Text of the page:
Tuesday February 18, 2014
Book 14: Broken Wind — Part III: Exhalation and Exit Strategies

Note: Getting one hundred and sixteen grams of antimatter into just ten kilograms of containment takes some real doing. The usual method of trapping anti-hydrogen inside a carbon buckyball will result in a far heavier containment system, since the atomic mass of the buckyball (sixty carbon atoms) is around seven hundred and twenty times that of monatomic anti-hydrogen. 

Obviously, the solution is to trap heavier antimatter. A single anti-carbon nucleus would reduce the mass ratio between the matter and antimatter from 720:1 to 60:1, and there are heavier forms of antimatter available. This, of course, raises a security question: where did Lieutenant Pibald acquire anti-copper, or anti-sodium, or (knowing his style) anti-uranium?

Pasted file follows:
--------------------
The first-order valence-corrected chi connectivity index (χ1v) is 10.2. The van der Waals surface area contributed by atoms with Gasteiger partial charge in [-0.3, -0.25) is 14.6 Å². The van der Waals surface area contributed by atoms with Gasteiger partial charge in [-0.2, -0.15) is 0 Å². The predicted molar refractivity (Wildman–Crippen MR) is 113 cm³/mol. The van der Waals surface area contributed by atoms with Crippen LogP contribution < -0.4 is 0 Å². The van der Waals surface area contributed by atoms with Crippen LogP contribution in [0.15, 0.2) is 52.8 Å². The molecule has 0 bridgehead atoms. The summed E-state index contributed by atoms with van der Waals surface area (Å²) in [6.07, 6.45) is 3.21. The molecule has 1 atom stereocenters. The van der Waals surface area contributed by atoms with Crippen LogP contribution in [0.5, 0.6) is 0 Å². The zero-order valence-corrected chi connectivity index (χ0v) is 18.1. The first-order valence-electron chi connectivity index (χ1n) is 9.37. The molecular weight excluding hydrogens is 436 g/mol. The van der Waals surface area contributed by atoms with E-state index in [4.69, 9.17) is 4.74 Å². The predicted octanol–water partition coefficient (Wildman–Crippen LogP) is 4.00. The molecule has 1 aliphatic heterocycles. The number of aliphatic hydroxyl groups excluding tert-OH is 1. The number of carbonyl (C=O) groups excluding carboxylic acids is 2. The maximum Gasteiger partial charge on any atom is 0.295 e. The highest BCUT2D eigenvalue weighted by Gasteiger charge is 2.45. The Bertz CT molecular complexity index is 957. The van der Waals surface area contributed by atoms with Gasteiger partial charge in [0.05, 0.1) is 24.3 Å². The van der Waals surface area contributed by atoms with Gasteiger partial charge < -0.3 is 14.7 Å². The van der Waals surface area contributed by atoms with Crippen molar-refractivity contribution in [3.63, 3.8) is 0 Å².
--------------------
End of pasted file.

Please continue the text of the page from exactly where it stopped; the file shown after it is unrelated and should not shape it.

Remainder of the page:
Commentary: With regard to measuring the blast, it is reasonable to wonder why The Narrator said "five thousand kilotons" instead of the syllabically-simpler "five megatons." The answer lies in the demands of narrative symmetry. This strip first appeared on February 18th of 2014, making it the 5,000th daily installment of Schlock Mercenary. It's a big enough number that we just HAD to blow something up.


NARRATOR: The sky above Shodan's team...

This is the light from a five thousand kiloton blast.

It takes a hair under 116.4 grams of antimatter to power this.

The round itself massed just over 10 kilograms, but most of that is containment and delivery.  Still, it's a small package with a very big punch.

NARRATOR: Big enough that after you fire it you should hide in a bunker.

SHODAN: Thank you, 'Chelle.  Quick thinking.

CHELLE: Maxim 44: If it will blow a hole in the ground, it will double as an entrenching tool.